Social media has become the battlefield for the opposing candidates in Brazil’s 2018 elections. With more than 120 million users in the country, WhatsApp has found itself flooded with false information and conspiracy theories.
Users and voters have been caught up in a web of lies and misinformation about the Workers’ Party candidate via group messages sent to millions of accounts, contributing to a fall in the candidate’s popularity.
An investigation by the main Brazilian newspaper, Folha de S. Paulo, has revealed that the far-right campaign candidate Jair Bolsonaro targeted millions of Brazilians ahead of the most critical elections in years using the messaging app WhatsApp. The scheme was financed by corporations and businessmen, an illegal move according to Brazilian law. The influence of this manoeuvre is believed to be skewing the election results towards a victory for Bolsonaro at the end of the month.
A study analysing 100,000 images shared via WhatsApp in Brazil found that more than half contained misleading or flatly false information: very worrying data evidencing the urgency with which the problem should be tackled.
The case in Brazil shows that the coupling of fake news and social media has become one of the strongest political weapons in the digital age, resulting in a feeling of distrust of traditional means of communication and endangering some of the most fundamental pillars of Western societies.
The problem is both dangerous and subtle. Fake news is not a straightforward issue: in fact, it can come in many forms, taking the shape of false claims, edited content, and material used out of context.
“The increase in actions over internet-based communications is a reflection of people’s concerns about their online reputations and the ease with which damaging information about individuals and businesses can be shared and spread,” said Keith Mathieson, head of media at City law firm RPC to the Guardian.
In a society in which civil principles are a priority, fighting fake news is a must, but developing solutions for such a complex problem requires a lot of work, as well as a clear understanding of the dynamics of online interactions and their consequences.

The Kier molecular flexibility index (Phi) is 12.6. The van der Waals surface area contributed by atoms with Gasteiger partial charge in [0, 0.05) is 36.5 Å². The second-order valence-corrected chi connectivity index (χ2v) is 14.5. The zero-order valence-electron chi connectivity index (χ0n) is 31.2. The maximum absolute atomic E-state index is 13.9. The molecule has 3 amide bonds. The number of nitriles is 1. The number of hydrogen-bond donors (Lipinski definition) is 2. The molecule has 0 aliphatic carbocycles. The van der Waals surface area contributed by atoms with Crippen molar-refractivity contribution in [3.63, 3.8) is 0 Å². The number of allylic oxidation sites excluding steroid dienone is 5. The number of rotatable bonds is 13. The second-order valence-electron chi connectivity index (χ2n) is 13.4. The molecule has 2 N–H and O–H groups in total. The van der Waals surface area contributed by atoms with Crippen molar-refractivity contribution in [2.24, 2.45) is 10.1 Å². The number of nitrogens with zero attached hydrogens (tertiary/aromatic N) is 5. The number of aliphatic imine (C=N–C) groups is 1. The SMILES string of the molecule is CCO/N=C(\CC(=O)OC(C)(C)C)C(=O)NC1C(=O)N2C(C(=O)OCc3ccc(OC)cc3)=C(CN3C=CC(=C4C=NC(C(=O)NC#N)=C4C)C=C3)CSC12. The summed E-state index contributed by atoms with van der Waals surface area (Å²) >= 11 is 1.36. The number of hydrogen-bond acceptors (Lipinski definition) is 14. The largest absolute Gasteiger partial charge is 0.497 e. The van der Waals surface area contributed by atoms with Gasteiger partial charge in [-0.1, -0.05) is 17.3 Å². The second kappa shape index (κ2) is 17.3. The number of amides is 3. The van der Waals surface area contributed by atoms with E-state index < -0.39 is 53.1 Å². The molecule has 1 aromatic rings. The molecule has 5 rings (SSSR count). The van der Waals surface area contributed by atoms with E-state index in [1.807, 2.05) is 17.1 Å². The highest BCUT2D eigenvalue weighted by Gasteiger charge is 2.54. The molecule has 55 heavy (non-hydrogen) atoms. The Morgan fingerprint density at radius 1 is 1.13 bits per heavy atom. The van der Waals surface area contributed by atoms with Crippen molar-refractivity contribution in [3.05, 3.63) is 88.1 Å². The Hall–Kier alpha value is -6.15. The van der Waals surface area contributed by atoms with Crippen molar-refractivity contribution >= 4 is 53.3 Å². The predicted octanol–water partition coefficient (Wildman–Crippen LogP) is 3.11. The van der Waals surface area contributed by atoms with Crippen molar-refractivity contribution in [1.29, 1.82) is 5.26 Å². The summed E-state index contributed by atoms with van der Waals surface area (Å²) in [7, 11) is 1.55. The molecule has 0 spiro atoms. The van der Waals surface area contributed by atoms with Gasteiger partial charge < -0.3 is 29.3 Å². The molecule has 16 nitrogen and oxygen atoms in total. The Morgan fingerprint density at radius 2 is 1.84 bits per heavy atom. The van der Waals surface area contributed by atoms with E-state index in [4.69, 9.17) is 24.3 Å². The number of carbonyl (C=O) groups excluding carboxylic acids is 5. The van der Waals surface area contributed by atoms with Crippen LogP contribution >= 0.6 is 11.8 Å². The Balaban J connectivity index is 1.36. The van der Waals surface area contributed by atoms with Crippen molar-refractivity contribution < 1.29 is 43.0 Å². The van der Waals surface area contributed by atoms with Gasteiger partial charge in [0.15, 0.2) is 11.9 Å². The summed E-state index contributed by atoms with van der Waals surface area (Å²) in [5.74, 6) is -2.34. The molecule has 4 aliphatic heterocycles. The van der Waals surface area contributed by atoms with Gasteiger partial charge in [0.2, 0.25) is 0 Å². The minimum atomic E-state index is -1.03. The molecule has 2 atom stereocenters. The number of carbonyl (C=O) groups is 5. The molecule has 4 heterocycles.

The solution: Creating an environment where individuals can exercise their right of reply
In many countries around the world, Facebook, which owns WhatsApp, has partnered with fact-checking agencies to evaluate the veracity of information arising in the network. But the efforts made by the social giant are evidently not enough to stop the spread of fake news.
One essential point is to enable victims of fake claims to have a relevant space to tell their truth.
“We are not able to draw a line between what is fake news and what is not, but what we can do is show both sides to a story, giving more detailed information about that story,” says digital reputation and digital activist Matteo Flora, whose new venture Right of Reply offers disruptive solutions for online reputation problems.
Right of Reply is developing a series of blockchain-powered applications to be integrated by online media, which will allow any of its users mentioned in online content to reply directly in a timely manner. Such a platform empowers both readers and personalities, because once provided the multiple facets of a same story, users will be better equipped to judge the truth of a story for themselves.
Right of Reply is based on a unique, disruptive, patented, and yet simple idea: RoR places an overlaying reputation layer upon the internet, newspapers and social media, so that the comment is embedded in the article posts and can be seen by everyone.
“A person mentioned or cited has their reply embedded directly within the content which cites or mentions them. Readers can access the reply directly, allowing the reply to have the same positioning, timing and relevance as the original content.”
“Thanks to blockchain, we can now directly address the problem of fake news. There is no need for third parties to defend or act as guarantor or solution provider anymore, as any individual or enterprise now has the opportunity and the power of action directly at the source,” says Stefania Barbaglio from Right of Reply.